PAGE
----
As a novice writer who thought he had a way with words, I would often write something that I felt to be witty and humorous, demonstrating my clever use of words. I was wrong. This often manifested itself in the form of witty banter amongst the characters. The result was to turn a scene that I intended to be scary, into one that was funny or, more accurately, one that not scary or funny, but rather stupid. Consider the following:


(Rose’s husband has been kidnapped, and put into a tomb somewhere in Venice. Rose and their friend Mauro have determined that the tomb may be located under a church in the crypt. They set off to find him. Is this a time for humor? There are other obvious problems with the writing that I also correct in the revised version)

“Let’s go,” Mauro said, taking out his flashlight, and stepping off the bricks into water, and heading for the hidden places of the crypt.
Rose took out her flashlight, and they headed back into the heart of the crypt.
“Won’t the little man guarding the door wonder where we went?” she asked.
“No, it’s taken care of.”
“What do you mean, ‘it’s taken care of?’”
“I told him we wanted to go on an extended tour.”
“That’s code. We’ve known each other since we were boys. We used to bring girls back here to impress them, and such.”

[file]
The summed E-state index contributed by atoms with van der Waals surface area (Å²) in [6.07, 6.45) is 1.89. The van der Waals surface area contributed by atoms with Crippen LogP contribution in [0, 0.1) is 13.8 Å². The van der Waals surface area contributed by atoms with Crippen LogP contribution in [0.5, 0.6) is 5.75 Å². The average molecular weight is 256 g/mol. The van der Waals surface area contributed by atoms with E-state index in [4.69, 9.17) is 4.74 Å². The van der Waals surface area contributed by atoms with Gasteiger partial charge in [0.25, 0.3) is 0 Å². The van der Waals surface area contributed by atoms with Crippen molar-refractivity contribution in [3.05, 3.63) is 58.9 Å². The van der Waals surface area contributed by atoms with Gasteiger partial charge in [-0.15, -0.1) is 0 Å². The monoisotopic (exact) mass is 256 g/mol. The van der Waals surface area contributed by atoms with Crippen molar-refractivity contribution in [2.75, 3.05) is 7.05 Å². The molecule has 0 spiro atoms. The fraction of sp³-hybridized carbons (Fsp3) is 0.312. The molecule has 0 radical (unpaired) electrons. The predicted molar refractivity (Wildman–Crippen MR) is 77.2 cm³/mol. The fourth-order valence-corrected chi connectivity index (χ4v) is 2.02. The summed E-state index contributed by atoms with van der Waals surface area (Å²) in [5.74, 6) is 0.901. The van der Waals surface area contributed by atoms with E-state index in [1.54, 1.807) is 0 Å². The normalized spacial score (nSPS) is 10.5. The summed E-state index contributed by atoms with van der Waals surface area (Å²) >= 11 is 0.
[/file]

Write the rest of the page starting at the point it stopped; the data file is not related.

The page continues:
“And such?”
“Yes, they were usually quite impressed when they left.”
“So he thinks–”
“You bastard.”
He grinned.
“I’m not going to kill you now,” she said, “I need you. But when we get out, you die.”
He laughed out loud.
“Fine, but keep it down,” he said. “We need to be quiet.”
They turned the corner and shined their lights off into the crypt. It was surprisingly vast, and clearly covered a span of territory greater than the footprint of the church. Walking slowly through water that was about six inches below their knees, they moved through the pitch dark of the crypt. The darkness seemed to devour the light from their flashlights. 
Shelves cut into stone and heaped with skulls and other bones lined the corridor, below which ran a row of sepulchers decorated with elaborate carvings and odd figures, such as lions with bat’s wings, screaming skulls, and creatures half man and half snake.


“Let’s go,” Mauro said, stepping into the water, shining his flashlight into the darkness, which seemed to devour the beam. 
Rose followed with her flashlight. They moved into the damp gloom of the crypt, sloshing slowly through ankle-deep water. Skulls  peered at them from shelves cut into the stone. Below these bones ran a row of sepulchers decorated with elaborate carvings of fantastic figures. Lions with bat’s wings, screaming skulls, and creatures half man and half snake.

Even if you simply take out the silly dialogue, the scene changes from one of comedy to one more serious and (hopefully) more frightening. Dress it up further, and you begin to get the feeling I was shooting for. I realized that the cute and witty banter ruined the feeling of dread I hoped to achieve. This passage was actually a darling, as well. Better that it’s gone. What do you think?